The limitations of the current study include the small number of subjects; thus, the analyses cannot be regarded as definitive. Additionally, no nonatopic controls were analyzed; further investigation is therefore needed to discern whether the induction of inflammatory cytokines by occlusion is truly limited to atopic patients. The cytokine profile we selected to evaluate was limited to very specific markers known to be associated with inflammation. Additional cytokine and chemokine mRNA profiles would be desirable and necessary to demonstrate more definitively the extent of mRNA changes associated with occlusion of the skin of AD patients. Further, differences in the time course of mRNA expression may have existed between occlusion and SLS, and it is possible we did not do our tape stripping at the time of peak mRNA expression. It also would be worthwhile in future studies to do cultures to see if additional microbes are present in occluded versus non-occluded skin. Nonphysiologic bacterial flora are increased under synthetic fibers when compared to less occlusive cellulose fibers.[38]

Finally, it is not known whether these findings extend to other types of occlusion.

Treatment Implications

Our results show that occlusion with polyethylene disrupts AD skin, a finding that we have observed clinically as well. Although the specific mechanism whereby occlusion worsens barrier function in AD remains to be elucidated, this finding has many clinical implications. Filament polyester and nylon fabrics are occlusive. Polyester has been shown to be irritating to the skin. Yao and colleagues compared subjects wearing cotton or polyester pajamas for 3 weeks and found that mean stratum corneum water content was significantly higher in those wearing cotton pajamas. There was a significant improvement in stratum corneum water content when subjects changed from polyester to cotton, coupled with a significant decline when subjects changed from cotton to polyester.[39] Nylon clothing was also recently found to cause flares of eczema in children.[40] Nonfilamentous cellulosic fibers such as cotton or lyocell are preferable for AD patients.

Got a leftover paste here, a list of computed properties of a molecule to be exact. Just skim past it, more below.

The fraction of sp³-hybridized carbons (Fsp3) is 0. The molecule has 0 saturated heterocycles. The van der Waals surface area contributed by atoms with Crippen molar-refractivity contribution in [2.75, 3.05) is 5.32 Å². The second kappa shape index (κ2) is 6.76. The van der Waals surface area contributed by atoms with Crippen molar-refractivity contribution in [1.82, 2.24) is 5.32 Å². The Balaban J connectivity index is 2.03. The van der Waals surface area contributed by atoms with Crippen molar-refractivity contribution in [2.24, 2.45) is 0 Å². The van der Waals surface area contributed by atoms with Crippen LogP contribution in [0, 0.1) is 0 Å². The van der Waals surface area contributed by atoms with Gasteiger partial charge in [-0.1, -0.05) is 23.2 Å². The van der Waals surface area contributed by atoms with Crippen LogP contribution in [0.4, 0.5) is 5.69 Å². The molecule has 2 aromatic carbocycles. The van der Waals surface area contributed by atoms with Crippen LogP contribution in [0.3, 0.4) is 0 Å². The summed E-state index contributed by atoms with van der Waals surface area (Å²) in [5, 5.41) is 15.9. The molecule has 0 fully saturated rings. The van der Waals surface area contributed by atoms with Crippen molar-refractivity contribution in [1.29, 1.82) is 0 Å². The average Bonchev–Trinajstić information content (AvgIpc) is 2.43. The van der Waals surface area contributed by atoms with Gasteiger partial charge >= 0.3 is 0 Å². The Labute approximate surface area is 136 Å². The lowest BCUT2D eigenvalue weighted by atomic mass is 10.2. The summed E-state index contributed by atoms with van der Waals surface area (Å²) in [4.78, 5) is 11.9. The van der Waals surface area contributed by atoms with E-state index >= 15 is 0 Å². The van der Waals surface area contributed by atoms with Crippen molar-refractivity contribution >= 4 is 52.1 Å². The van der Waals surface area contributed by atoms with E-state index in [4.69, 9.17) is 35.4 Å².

Occlusion remains a popular treatment for inflammatory skin diseases in general, most likely due to the evidence supporting its efficacy in treating psoriasis. Our data suggest that occlusive treatments such as sauna suits or plastic dressings should be reconsidered and further studied in AD patients. The penetration of antiinflammatory topical medications is enhanced by occlusion such as plastic tape and may outweigh the inflammatory effects of occlusion itself in some circumstances (such as on lichenified skin). However, transdermal medication delivery may cause irritation in AD patients.[41] Occlusive ointment therapy was not addressed in our studies; we speculate that gradual change in the humidity gradient as ointments are gradually removed from the skin surface may be less damaging than the abrupt removal of occlusive dressings, clothing, or athletic gear. We also did not study more-complex occlusive systems such as diapers, which include absorptive layers and retain urine, which may alter the regional microbiome.

Additional investigation of the mechanism of occlusion and its effects on AD is warranted to improve quality of life for AD patients and to refine recommendations for protective equipment, apparel, and topical vehicles for these patients.